A landmark gay rights bill advanced in the Senate on Monday evening, clearing the way for the legislature to discuss the issue for the first time since 1996.
The bill, which would prohibit workplace discrimination against gays and lesbians, is called the Employment Non-Discrimination Act, or ENDA. The Obama Administration encouraged Contress to pass the bill, which expands current civil rights laws to prohibit discrimination based on sexual orientation.
While the bill could pass in the Senate, USA Today reports that it’s unlikely the House will even take a vote on it. This is because House Speaker John Boehner (R-OJ), opposes the bill.
Boehner press secretary Michael Steel commented, “The Speaker believes this legislation will increase frivolous litigation and cost American jobs, especially small business jobs.”
The current bill passed the Senate 61-30 with the help of two Republicans who gave their support after meeting with Democratic leaders in the GOP cloakroom. Republicans Orrin Hatch of Utah, Mark Kirk of Illinois, and Lisa Murkowski of Alaska all voted for it in committee in July, where it passed by a vote of 15-7, notes NBC News.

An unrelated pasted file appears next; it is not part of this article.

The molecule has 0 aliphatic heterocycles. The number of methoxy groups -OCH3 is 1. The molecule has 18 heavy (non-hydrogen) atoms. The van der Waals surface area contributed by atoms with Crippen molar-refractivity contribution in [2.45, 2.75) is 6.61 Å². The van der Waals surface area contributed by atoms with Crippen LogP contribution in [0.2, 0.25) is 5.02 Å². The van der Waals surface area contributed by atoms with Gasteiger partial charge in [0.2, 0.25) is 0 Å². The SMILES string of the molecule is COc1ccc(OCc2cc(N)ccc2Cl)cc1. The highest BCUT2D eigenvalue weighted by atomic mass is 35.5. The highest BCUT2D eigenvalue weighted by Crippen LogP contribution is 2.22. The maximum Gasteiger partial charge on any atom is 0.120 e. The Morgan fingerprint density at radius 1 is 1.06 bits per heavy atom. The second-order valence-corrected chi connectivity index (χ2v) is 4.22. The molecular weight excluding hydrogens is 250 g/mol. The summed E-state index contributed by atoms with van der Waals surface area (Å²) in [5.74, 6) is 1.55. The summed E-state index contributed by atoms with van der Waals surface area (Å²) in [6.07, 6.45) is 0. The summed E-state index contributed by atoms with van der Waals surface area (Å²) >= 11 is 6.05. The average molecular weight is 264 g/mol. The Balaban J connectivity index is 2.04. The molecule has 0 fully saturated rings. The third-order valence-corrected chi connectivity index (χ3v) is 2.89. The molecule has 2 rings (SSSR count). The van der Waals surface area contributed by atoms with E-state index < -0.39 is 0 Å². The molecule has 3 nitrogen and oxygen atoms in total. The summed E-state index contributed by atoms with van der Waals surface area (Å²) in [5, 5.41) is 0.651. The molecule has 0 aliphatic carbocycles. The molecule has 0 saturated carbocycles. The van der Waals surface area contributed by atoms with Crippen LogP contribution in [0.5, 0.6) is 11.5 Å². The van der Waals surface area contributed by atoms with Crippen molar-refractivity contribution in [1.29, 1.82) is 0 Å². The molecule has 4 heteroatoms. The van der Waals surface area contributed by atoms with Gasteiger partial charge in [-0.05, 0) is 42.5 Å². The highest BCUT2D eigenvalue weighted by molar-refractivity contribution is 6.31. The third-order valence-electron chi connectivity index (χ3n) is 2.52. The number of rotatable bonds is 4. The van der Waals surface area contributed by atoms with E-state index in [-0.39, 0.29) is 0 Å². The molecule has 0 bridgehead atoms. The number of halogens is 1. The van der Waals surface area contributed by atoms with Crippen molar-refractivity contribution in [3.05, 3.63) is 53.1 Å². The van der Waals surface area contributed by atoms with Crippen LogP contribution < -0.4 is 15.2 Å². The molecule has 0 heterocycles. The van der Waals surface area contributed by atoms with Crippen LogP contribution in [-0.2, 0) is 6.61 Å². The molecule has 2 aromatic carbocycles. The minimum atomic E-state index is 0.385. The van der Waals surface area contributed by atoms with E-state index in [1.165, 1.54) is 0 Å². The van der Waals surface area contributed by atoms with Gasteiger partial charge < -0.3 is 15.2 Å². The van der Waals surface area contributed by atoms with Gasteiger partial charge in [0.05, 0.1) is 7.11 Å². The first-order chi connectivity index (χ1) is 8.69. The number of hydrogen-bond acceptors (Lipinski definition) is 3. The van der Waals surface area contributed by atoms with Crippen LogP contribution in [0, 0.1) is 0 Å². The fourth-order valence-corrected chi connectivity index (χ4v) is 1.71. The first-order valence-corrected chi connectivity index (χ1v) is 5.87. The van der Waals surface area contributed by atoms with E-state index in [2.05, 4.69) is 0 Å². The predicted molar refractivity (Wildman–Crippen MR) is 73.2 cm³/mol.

Kirk also spoke about the gay rights bill on the Senate floor Monday, his first time speaking there since his stroke in January 2012. The Republican Senator, one of the bill’s co-sponsors, commented, “I’ve been silent for two years due to a stroke — a little under two years ago.” But, he explained that he was speaking “because I believe so passionately in enacting the ENDA statute.”
No senators spoke on the floor opposing the bill on Monday. It is expected to be passed in the Senate, though it may not make it to the House for any votes. However, the bill is still open to amendment and social conservative groups are hoping to strengthen provisions that exempt religious schools and organizations from the law.
Catholic bishops are also opposed to the law. In a letter to the Senate, the US Conference of Catholic Bishops acknowledged, “No one should be an object of scorn, hatred, or violence for any reason, including his or her sexual inclinations.” However, the conference explained that the definition of “sexual orientation” is too vague and the bill would legitimize gay marriage.
Do you think the Senate is right to pass the Employment Non-Discrimination Act to prevent discrimination toward LGBT persons?
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